Fiscal share valuations

Produced by Tolley

The following Corporation Tax guidance note Produced by Tolley provides comprehensive and up to date tax information covering:

  • Fiscal share valuations
  • Definitions
  • Market value
  • Comparison with other transactions
  • ‘Related Property’ rules
  • Fiscal valuation methods
  • Minority and majority shareholdings
  • Dividend-based valuations
  • Quasi-partnerships
  • HMRC ― agreeing valuations

Fiscal share valuations

Valuations may be required for tax purposes in many different scenarios, including:

  1. on grant of share options to employees in a tax-approved share scheme

  2. the taxpayer elects to 'rebase' assets to their value as at 31 March 1982

  3. assets are transferred between connected parties

  4. shares are acquired at undervalue by reason of someone’s employment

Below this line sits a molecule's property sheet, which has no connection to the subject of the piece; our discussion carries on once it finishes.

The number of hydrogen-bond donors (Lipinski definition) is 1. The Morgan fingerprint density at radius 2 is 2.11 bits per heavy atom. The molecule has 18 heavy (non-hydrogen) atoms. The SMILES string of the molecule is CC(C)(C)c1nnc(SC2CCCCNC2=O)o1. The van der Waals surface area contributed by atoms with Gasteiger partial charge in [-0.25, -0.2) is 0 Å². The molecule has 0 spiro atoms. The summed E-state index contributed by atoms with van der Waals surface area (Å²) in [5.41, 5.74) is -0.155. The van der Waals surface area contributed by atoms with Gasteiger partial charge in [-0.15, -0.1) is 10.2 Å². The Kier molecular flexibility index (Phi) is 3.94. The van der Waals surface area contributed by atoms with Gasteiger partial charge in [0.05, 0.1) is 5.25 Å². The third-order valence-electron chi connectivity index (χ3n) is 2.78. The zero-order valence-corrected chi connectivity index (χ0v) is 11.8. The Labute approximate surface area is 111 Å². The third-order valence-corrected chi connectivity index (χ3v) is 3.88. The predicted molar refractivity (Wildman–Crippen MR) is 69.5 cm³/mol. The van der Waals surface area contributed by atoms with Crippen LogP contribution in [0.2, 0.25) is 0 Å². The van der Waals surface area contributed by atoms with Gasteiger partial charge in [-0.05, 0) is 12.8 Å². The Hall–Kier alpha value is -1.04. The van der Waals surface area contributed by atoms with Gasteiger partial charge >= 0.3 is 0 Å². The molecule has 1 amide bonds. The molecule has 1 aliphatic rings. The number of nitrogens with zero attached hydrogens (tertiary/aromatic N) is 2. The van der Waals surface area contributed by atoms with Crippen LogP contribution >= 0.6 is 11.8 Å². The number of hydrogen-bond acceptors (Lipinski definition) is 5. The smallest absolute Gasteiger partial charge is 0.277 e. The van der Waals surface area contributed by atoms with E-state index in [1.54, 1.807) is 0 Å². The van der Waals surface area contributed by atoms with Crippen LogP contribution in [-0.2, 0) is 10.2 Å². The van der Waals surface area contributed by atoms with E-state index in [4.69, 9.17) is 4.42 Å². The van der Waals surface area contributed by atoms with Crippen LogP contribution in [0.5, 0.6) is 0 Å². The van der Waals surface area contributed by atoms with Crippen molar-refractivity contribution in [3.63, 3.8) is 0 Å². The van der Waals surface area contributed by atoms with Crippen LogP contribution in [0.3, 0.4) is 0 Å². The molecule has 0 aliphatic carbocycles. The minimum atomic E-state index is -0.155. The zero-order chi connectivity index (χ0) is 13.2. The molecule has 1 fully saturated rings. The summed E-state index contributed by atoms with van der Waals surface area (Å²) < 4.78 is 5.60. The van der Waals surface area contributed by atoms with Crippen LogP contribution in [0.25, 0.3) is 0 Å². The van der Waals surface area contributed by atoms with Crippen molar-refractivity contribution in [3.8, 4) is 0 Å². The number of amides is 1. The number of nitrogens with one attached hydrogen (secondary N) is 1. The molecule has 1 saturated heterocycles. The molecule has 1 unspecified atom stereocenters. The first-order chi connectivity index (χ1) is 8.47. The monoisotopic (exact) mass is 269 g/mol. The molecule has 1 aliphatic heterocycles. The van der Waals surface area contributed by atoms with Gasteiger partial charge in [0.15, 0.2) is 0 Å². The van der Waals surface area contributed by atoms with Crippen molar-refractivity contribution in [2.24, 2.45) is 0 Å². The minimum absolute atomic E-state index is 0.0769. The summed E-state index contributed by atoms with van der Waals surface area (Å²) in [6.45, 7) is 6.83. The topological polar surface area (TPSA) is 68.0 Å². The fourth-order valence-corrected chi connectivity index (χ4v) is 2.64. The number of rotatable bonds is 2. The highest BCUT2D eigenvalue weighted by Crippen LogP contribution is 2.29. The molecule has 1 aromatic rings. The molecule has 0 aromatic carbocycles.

For guidance on commercial valuation methods, see the Measures and methods of valuation guidance note.


There are two relevant definitions in the Taxes acts for the purpose of private company share valuations:

Market value is defined in TCGA 1992, s 272 and in IHTA 1984, s 160. It is essentially the amount which could be obtained on the open market between an arm’s length vendor and purchaser. This is covered in further detail below.

The definitions of market value in IHTA and TCGA are very similar and case law which is relevant for one is generally relevant for both. Principles established in relation to the definition of valuations for estate duty and capital transfer tax are also relevant for capital gains tax and inheritance tax as the definition was the same as it is for inheritance tax.

Money’s worth is defined in ITEPA 2003, s 62(3). Money’s worth is essentially the amount a recipient of an asset could fetch for an asset, taking into account any restrictions which may be in place.

Money’s worth and Market value could on occasion be substantially different.

Market value

For fiscal valuations, Market value is the amount which could reasonabl

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